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April 2009

Medication Treatment for BPD: The Limited Evidence Base
Antipsychotics, especially olanzapine (Zyprexa), may be beneficial in treating borderline personality disorder, but the data are limited and mixed.

Chelation Therapy for Autism?
A study of chelation therapy for autism was stopped due to potential adverse effects.

Varenicline for Smoking Cessation
Varenicline (Chantix) should be used with caution in psychiatric patients attempting to quit smoking.

Minocycline for Schizophrenia: Preliminary Results
The results from an open-label study of minocycline (Solodyn and others) suggest benefit in the treatment of schizophrenia.

In Brief
Modifying risk factors can help prevent dementia; Increased lighting improves cognition in elderly

Chelation Therapy for Autism?

April 2009

The National Institutes of Health (NIH) recently stopped two clinical trials, both designed to test chelation therapy.1 One was to assess the possible benefits of chelation for autism; the other, for coronary artery disease.

Chelating agents, which bind and remove heavy metals (eg, lead, iron, mercury, and arsenic) from the body, are approved by the US Food and Drug Administration for treating acute toxicity of heavy metals. According to the National Center for Complementary and Alternative Medicine, off-label uses of chelating agents contribute to an estimated 800,000 physician visits annually.

One theory about autism maintained that it could be caused by mercury-containing vaccines, which are no longer in use. Although this hypothesis was rejected by most scientists, it spawned the idea that removing mercury from the body could improve social reciprocity and language skills in children with autism. Because of the widespread use of this treatment, despite the lack of scientific evidence for it, the National Institute of Mental Health sponsored a trial in which 120 children with autism spectrum disorder and detectable, although not toxic, blood levels of mercury or lead were to be randomized to receive either a chelating agent (succimer) or placebo.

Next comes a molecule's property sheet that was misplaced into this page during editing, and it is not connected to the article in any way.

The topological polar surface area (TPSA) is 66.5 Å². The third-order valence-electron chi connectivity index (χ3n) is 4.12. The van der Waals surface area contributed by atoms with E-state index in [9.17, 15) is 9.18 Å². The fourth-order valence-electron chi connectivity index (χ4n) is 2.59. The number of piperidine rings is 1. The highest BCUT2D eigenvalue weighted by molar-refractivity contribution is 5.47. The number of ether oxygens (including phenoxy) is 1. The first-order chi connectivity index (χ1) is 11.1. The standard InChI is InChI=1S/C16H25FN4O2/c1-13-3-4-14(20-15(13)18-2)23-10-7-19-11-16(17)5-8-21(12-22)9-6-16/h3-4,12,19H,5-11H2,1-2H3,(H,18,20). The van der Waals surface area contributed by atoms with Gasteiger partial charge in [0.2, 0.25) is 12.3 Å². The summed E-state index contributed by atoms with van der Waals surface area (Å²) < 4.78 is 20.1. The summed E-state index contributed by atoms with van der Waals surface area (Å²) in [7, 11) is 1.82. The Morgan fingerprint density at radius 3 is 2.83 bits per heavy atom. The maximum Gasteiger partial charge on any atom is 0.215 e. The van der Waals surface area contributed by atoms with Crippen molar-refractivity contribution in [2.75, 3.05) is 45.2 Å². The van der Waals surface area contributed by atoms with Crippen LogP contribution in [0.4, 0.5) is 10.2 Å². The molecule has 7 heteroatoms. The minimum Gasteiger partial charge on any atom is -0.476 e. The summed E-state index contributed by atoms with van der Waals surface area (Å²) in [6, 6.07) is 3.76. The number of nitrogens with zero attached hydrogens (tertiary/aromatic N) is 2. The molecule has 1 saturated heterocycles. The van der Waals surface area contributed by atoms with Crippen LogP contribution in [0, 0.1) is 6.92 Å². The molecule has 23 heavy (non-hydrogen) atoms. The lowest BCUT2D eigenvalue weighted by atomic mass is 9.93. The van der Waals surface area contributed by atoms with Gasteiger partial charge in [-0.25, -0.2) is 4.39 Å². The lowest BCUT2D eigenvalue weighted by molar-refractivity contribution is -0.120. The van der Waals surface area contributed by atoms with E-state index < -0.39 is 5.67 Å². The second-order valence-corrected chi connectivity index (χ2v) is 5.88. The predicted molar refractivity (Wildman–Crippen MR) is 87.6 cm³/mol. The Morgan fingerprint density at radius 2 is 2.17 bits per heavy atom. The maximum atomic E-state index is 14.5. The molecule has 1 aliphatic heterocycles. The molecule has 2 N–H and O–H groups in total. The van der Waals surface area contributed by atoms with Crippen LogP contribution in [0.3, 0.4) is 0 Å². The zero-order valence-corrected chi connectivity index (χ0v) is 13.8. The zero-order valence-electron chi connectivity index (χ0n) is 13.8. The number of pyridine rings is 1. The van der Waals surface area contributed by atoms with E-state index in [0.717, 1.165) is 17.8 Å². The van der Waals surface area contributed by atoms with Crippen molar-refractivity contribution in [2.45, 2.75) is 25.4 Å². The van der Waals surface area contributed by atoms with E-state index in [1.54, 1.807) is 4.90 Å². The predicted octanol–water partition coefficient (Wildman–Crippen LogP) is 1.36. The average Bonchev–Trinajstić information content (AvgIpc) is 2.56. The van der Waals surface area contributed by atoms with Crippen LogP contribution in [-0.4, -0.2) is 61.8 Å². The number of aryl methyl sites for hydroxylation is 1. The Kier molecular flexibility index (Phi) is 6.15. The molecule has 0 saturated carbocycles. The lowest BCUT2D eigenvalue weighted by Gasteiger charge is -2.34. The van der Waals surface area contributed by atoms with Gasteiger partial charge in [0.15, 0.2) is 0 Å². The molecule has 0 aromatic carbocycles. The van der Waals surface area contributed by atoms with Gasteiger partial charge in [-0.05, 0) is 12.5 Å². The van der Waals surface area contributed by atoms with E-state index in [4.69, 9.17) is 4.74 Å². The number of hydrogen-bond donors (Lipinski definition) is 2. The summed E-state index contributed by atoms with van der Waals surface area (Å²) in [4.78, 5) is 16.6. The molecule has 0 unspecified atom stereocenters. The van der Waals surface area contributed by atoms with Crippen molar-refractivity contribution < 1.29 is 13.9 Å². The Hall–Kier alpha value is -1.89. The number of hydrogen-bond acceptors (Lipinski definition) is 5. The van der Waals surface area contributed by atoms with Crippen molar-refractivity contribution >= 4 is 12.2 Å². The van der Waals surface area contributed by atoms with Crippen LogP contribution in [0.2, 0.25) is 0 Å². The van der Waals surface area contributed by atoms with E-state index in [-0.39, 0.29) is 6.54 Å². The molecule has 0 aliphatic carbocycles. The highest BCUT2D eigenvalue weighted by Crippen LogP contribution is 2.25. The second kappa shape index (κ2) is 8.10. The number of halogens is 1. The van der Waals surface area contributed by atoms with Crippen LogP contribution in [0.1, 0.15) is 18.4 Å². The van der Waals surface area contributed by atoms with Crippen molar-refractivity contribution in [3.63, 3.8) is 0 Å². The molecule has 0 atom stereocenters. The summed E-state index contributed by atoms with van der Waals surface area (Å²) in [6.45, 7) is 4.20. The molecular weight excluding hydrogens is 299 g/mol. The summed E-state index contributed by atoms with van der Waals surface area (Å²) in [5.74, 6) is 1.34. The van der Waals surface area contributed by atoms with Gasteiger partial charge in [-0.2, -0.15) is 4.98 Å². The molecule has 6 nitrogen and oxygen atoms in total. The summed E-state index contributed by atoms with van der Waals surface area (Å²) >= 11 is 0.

However, results from a rodent study released in 2006 showed that although chelation with succimer improved learning, attention, and arousal regulation in laboratory animals, it also caused lasting cognitive impairment.2 This led the NIH to cancel the study before it enrolled subjects out of fear that there were limited prospects for therapeutic benefit but real potential for harm.

Enrollment was halted on the Trial to Assess Chelation Therapy (TACT), which is evaluating the approach for coronary artery disease, due to allegations of improper consent forms, including no mention of the risk of death and a conflation of the drug disodium ethylenediaminetetraacetic acid (EDTA) with calcium disodium EDTA. The team of doctors who requested that the US Department of Health and Human Service's Office for Human Research Protections stop the trial called the therapy "unethical, dangerous, pointless, and wasteful." Subjects already enrolled will continue in the 5-year study.

1Mitka M: Chelation therapy trials halted. JAMA 2008;300:2236.

2Stangle DE, Smith DR, Beaudin SA, Strawderman MS, Levitsky DA, Strupp BJ: Succimer chelation improves learning, attention, and arousal regulation in lead-exposed rats but produces lasting cognitive impairment in the absence of lead exposure. Environ Health Perspect. 2007;115:201-209.